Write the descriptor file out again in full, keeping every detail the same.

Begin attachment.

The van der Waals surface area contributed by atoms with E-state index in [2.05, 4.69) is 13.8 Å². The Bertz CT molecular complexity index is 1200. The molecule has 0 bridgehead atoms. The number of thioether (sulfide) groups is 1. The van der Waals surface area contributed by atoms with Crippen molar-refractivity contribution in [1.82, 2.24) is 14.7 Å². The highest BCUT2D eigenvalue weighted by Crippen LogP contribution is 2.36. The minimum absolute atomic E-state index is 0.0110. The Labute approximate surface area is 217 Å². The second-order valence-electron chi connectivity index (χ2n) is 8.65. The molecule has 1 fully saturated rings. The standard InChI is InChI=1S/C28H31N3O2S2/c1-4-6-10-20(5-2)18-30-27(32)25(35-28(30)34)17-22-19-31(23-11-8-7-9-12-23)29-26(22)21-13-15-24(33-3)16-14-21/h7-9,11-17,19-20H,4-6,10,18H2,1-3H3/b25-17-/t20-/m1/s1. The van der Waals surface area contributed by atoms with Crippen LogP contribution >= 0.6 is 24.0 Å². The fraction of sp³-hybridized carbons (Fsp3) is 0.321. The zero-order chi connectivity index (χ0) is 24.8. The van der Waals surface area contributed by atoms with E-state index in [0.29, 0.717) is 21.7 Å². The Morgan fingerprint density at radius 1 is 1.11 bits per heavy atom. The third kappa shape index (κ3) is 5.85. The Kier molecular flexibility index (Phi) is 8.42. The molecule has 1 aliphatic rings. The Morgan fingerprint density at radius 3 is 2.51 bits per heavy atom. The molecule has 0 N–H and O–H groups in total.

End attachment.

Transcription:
The van der Waals surface area contributed by atoms with E-state index in [2.05, 4.69) is 13.8 Å². The Bertz CT molecular complexity index is 1200. The molecule has 0 bridgehead atoms. The number of thioether (sulfide) groups is 1. The van der Waals surface area contributed by atoms with Crippen molar-refractivity contribution in [1.82, 2.24) is 14.7 Å². The highest BCUT2D eigenvalue weighted by Crippen LogP contribution is 2.36. The minimum absolute atomic E-state index is 0.0110. The Labute approximate surface area is 217 Å². The second-order valence-electron chi connectivity index (χ2n) is 8.65. The molecule has 1 fully saturated rings. The standard InChI is InChI=1S/C28H31N3O2S2/c1-4-6-10-20(5-2)18-30-27(32)25(35-28(30)34)17-22-19-31(23-11-8-7-9-12-23)29-26(22)21-13-15-24(33-3)16-14-21/h7-9,11-17,19-20H,4-6,10,18H2,1-3H3/b25-17-/t20-/m1/s1. The van der Waals surface area contributed by atoms with Crippen LogP contribution >= 0.6 is 24.0 Å². The fraction of sp³-hybridized carbons (Fsp3) is 0.321. The zero-order chi connectivity index (χ0) is 24.8. The van der Waals surface area contributed by atoms with E-state index in [0.29, 0.717) is 21.7 Å². The Morgan fingerprint density at radius 1 is 1.11 bits per heavy atom. The third kappa shape index (κ3) is 5.85. The Kier molecular flexibility index (Phi) is 8.42. The molecule has 1 aliphatic rings. The Morgan fingerprint density at radius 3 is 2.51 bits per heavy atom. The molecule has 0 N–H and O–H groups in total.